Only Stephen King, writing as Richard Bachman, can imagine the horror of a good and angry man who fights back against bureaucracy when it threatens to destroy his vitality, home, and memories. “Under any name King mesmerizes the reader” (Chicago Sun-Times).
Barton Dawes is standing in the way of progress when his unremarkable but comfortable existence suddenly takes a turn for the worst. A new highway extension is being built right over the laundry plant where he works—and right over his home. The house he has lived in for twenty years and where he created loving memories with his family. Dawes isn’t the sort of man who will take an insult of this magnitude lying down. His steadfast determination to fight the inevitable course of progress drives his wife and friends away while he tries to face down the uncaring bureaucracy that has destroyed his life. But before the city paves over that part of Dawes’s life, he’s got one more party to throw—and it’ll be a blast.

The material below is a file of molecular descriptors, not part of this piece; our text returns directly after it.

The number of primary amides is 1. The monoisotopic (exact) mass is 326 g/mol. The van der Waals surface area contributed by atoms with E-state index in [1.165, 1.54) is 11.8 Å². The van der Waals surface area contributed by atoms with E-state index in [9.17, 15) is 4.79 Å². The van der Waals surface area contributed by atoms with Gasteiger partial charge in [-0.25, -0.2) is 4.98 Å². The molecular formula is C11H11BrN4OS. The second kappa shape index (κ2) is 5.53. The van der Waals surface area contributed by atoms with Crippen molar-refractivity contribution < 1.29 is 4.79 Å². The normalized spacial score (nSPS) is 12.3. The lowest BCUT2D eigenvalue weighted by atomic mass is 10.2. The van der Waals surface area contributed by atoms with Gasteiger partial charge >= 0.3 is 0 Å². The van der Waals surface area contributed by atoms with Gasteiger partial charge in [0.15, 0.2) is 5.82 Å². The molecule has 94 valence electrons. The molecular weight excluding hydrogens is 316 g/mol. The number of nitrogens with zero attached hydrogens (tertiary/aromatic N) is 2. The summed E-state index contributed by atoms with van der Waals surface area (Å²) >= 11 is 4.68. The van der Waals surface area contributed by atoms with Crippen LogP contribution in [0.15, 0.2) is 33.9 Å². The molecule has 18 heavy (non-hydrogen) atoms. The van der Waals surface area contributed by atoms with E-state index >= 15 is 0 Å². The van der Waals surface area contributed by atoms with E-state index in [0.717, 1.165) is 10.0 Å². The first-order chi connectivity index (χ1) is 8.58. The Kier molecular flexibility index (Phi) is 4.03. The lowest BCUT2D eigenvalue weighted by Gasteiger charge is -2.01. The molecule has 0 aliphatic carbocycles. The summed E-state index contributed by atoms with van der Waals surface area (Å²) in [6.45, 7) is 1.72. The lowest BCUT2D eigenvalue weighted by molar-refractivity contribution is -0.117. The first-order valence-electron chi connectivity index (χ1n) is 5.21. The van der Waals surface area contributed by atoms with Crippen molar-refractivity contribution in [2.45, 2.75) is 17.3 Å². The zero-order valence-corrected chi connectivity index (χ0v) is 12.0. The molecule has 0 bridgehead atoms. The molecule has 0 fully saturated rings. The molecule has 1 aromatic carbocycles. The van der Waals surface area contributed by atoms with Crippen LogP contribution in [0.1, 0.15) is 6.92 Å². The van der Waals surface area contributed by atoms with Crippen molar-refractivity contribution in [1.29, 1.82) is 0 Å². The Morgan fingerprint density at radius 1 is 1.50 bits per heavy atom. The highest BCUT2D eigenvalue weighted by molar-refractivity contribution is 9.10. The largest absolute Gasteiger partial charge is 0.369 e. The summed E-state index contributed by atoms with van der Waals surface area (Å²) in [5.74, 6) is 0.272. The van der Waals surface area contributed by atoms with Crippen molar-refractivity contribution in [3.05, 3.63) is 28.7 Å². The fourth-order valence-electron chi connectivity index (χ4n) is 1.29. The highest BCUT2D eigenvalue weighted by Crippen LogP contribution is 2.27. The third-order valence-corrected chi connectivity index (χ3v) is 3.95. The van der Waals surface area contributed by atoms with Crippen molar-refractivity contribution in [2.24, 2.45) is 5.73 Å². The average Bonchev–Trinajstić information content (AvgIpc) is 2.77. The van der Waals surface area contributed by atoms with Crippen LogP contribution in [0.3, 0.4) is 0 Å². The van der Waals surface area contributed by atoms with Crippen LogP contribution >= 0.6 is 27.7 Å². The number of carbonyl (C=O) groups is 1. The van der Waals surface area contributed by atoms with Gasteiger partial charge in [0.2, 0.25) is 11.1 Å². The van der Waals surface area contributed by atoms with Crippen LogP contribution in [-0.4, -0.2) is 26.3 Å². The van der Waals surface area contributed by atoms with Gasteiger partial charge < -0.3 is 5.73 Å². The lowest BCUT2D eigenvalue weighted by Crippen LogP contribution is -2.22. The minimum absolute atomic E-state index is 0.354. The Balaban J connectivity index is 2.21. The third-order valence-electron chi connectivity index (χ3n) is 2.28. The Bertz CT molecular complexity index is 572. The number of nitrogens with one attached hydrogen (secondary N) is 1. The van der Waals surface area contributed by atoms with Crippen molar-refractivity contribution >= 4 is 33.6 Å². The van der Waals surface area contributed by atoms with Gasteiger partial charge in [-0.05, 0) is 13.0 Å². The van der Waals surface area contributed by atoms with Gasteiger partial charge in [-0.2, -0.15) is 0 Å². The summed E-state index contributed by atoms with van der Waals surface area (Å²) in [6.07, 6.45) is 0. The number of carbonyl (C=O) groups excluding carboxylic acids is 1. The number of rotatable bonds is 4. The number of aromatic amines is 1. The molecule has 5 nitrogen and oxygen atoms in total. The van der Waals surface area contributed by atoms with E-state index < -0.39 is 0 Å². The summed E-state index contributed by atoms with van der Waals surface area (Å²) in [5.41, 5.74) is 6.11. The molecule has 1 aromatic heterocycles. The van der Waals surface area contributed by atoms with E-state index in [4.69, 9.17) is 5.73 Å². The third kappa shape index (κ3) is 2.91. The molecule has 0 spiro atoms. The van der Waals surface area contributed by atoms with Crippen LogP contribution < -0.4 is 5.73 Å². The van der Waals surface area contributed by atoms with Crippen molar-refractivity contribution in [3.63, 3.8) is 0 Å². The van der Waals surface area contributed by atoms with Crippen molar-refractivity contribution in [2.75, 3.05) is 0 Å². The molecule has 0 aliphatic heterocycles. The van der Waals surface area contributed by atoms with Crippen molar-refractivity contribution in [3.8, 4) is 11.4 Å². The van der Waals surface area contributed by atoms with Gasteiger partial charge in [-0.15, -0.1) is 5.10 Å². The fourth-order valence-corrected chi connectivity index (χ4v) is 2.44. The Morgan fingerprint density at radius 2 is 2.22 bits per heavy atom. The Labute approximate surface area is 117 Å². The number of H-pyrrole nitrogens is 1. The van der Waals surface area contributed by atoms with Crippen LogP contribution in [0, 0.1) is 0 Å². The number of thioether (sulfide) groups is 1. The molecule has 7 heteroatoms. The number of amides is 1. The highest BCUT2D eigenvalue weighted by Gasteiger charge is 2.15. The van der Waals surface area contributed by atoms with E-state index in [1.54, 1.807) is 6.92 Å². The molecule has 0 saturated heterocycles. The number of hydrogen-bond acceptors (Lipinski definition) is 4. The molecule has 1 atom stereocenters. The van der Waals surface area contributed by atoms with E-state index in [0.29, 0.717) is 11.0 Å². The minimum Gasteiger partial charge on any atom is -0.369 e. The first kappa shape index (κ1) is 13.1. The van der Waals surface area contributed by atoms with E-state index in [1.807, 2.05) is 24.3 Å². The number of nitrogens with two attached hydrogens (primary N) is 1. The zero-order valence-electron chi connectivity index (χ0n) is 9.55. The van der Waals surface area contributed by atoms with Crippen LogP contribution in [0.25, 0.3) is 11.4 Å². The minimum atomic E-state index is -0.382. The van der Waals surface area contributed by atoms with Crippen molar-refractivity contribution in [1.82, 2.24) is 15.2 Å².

What happens when one good (and angry) man fights back…and then some? This #1 national bestseller includes an introduction by Stephen King on “The Importance of Being Bachman.”
Stephen King is the author of more than sixty books, all of them worldwide bestsellers. His recent work includes Fairy Tale, Billy Summers, If It Bleeds, The Institute, Elevation, The Outsider, Sleeping Beauties (cowritten with his son Owen King), and the Bill Hodges trilogy: End of Watch, Finders Keepers, and Mr. Mercedes (an Edgar Award winner for Best Novel and a television series streaming on Peacock). His novel 11/22/63 was named a top ten book of 2011 by The New York Times Book Review and won the Los Angeles Times Book Prize for Mystery/Thriller. His epic works The Dark Tower, It, Pet Sematary, and Doctor Sleep are the basis for major motion pictures, with It now the highest-grossing horror film of all time. He is the recipient of the 2020 Audio Publishers Association Lifetime Achievement Award, the 2018 PEN America Literary Service Award, the 2014 National Medal of Arts, and the 2003 National Book Foundation Medal for Distinguished Contribution to American Letters. He lives in Bangor, Maine, with his wife, novelist Tabitha King.